As a late-blooming teenager, somewhere in my stream of consciousness had entered the irrefutable conclusion that if I were to wear a bra 24/7—allowing pauses from being strapped in only to happen during bathing—-that I would somehow convince my breasts to grow.
And recently I heard a similar story from a friend who told me that she had done the same thing but for the opposite effect. She had hoped to stunt the growth of a large bust foretold by the moaning and groaning of her back pain-encumbered older sisters and mother.
Today neither of us are bra wearers, as despite a certain something having happened during puberty, it was not enough to inspire hundreds of dollars spent at Victoria’s Secret.
But between puberty and today I have owned some half-dozen or so bras, the defining feature of these elaborate booby traps being the three to four inch thick padding I thought to be necessary in order to give me the appearance of a larger bust.
Why did I want to look like I had C boobs when what I really have are A’s?
The Short Answer: low self esteem and a lifetime of being subjected to advertising telling me that’s how I was supposed to look; that my natural state of being was not good enough and must be fixed, covered-up, or altered.
I, like many women, made my purchasing and outfit choices soundly tempered by the male gaze.
Because wouldn’t you know it, according to science, “Medically, physiologically, anatomically—breasts gain no benefit from being denied gravity. On the contrary, they get saggier with a bra.”
Why do people love breasts, but only when they’re padded and squashed into a very specific form?
Why do we hyper-sexualize the appearance of nipples which doubles-down on the problem and fuels unreasonable, nay, ridiculous, expectations and norms for the female body?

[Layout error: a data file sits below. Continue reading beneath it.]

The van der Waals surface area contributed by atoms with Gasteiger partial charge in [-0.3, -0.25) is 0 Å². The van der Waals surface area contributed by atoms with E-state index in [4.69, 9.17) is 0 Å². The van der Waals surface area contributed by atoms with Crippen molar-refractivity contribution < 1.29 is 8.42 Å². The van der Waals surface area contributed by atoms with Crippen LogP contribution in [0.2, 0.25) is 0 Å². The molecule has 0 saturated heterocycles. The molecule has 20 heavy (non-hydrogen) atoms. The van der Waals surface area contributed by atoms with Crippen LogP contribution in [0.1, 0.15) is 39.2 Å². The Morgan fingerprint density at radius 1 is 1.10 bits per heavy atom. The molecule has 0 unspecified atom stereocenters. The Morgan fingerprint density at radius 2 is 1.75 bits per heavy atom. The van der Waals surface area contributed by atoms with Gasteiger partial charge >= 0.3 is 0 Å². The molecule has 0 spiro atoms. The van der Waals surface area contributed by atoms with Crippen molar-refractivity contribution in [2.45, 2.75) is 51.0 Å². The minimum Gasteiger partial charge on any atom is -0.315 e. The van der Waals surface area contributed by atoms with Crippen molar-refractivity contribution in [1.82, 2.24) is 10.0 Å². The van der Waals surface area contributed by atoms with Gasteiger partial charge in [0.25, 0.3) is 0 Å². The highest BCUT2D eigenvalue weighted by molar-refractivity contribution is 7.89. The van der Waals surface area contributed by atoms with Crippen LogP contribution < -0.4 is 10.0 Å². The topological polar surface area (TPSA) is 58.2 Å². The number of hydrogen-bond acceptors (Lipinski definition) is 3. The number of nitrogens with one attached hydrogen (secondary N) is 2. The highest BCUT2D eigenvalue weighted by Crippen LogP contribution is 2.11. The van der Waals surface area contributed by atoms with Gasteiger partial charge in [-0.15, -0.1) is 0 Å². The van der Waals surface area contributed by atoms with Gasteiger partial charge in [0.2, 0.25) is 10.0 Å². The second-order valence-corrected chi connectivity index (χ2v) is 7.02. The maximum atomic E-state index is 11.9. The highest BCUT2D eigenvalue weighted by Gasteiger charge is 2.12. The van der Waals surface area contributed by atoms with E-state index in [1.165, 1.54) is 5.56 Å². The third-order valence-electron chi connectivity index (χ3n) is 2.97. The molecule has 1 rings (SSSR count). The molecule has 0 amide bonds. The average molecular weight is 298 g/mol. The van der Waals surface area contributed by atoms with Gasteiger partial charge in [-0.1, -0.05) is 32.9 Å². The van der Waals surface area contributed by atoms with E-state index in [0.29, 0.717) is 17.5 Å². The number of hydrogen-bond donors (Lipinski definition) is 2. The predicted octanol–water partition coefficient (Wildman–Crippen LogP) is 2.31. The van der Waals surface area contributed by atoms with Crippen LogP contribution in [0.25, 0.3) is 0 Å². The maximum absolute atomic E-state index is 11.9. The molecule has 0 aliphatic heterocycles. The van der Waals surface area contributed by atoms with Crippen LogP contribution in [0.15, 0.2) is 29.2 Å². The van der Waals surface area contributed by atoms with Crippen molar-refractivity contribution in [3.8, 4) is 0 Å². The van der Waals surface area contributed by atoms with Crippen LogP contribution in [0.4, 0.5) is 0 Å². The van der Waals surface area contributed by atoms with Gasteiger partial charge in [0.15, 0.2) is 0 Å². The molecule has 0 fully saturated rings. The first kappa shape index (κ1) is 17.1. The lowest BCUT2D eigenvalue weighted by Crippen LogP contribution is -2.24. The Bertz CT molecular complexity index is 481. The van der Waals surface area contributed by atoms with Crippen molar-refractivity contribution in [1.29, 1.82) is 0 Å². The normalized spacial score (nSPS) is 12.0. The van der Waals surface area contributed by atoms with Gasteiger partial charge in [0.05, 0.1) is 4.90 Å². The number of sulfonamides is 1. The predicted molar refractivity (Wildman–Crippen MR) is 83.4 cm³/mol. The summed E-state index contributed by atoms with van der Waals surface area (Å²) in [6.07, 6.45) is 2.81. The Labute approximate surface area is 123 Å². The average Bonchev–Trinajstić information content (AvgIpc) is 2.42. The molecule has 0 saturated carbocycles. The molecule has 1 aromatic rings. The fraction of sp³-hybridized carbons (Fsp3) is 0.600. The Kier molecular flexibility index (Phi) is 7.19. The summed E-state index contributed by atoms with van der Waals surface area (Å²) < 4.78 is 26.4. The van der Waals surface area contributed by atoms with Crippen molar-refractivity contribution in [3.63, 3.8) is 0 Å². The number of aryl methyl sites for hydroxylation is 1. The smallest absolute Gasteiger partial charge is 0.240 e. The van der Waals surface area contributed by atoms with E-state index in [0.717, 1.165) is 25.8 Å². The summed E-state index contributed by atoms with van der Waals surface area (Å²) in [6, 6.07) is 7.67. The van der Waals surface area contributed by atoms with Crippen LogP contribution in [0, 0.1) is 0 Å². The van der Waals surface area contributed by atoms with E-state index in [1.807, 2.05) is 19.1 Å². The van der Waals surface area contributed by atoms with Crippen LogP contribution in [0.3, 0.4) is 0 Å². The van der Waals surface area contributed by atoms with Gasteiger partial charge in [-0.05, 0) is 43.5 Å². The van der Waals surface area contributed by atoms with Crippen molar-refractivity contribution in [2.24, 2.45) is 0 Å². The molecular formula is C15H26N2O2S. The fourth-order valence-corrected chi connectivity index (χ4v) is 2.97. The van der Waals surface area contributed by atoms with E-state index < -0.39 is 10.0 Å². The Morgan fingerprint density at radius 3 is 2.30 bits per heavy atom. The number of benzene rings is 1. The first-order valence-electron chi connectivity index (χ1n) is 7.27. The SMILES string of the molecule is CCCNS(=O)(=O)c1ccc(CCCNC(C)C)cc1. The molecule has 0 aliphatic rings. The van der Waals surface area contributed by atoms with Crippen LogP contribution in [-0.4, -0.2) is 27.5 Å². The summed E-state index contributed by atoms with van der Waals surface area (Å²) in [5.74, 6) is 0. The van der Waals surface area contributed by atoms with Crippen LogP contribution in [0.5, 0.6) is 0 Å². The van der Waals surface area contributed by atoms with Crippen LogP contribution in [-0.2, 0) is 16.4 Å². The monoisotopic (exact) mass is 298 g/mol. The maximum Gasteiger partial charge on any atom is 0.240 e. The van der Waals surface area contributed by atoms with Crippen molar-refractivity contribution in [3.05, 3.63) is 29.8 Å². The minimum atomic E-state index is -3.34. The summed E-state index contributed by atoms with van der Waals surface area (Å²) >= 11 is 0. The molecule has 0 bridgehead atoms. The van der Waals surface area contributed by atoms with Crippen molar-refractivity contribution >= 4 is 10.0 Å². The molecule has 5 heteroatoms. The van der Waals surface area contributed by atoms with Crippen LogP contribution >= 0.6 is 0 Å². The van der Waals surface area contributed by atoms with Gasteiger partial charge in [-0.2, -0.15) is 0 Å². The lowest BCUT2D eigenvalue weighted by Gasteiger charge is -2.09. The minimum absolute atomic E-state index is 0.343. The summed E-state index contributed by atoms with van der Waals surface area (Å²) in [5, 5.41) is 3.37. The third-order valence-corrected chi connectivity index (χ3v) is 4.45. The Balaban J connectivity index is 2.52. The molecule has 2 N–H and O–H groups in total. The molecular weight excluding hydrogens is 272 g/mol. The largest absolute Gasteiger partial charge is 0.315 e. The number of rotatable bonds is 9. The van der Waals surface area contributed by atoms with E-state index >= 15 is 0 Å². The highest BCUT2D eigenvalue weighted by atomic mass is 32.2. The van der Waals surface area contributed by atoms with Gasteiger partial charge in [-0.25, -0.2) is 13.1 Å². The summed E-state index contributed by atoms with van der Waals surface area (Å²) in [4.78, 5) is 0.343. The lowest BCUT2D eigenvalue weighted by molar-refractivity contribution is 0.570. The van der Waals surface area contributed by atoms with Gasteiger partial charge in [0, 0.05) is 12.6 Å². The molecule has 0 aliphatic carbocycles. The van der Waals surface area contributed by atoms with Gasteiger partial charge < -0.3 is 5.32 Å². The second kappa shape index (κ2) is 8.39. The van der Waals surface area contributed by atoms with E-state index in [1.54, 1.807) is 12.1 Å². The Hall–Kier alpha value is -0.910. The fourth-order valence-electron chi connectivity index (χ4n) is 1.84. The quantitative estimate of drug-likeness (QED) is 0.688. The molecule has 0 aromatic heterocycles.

I have a body. You have a body. We all have bodies.
My having a body is not inherently immodest or wrong.
And even if one was to go braless and that be noticeable underneath the covering of your clothing, does that make you immodest?
The reason our breasts were put onto our bodies in the first place—feeding our offspring and keeping the human race alive and thriving—is a beautiful, crucial function. Men have nipples that serve zero purpose other than being a sensitive pleasure zone, and yet we as a society haven’t decided to sexualize or demonize their existence.
Of course, I wear bras sometimes. I wear a sports bra to the gym and I wear light-weight lace or mesh bras when I choose a gauzy dress or shirt. I wear bras to job interviews when I don’t know anything about the character of the interviewer. If I had sensitive nipples or was plagued by back pain from being top-heavy, I might also wear bras more regularly. The question here comes down to why I make the choice when I do.
You can’t control what anyone else thinks about your body, but you can control what you think about it.
Why would we choose to wear a bra in the first place, if our reason is not to relieve ourself from physical pain? Why should I feel awkward or ashamed at having a small chest? Why should I feel awkward or ashamed going braless?
Why should I feel as though I’ve wronged someone by allowing one of the defining elements of my gender to just be there, not covered, squashed and lifted into a new form?
Because there is sexism, sexualised nipples are a thing. Or rather, #FreeTheNipple is a thing, people verbally harassing breastfeeding women is a thing, women getting breast implants to feel more attractive to men is a thing.
Don’t we have to accept the nipple first in order to be able to free it?
Author: Chloe Cotter
Images: With the permission of thekittenlife.com
Editor: Erin Lawson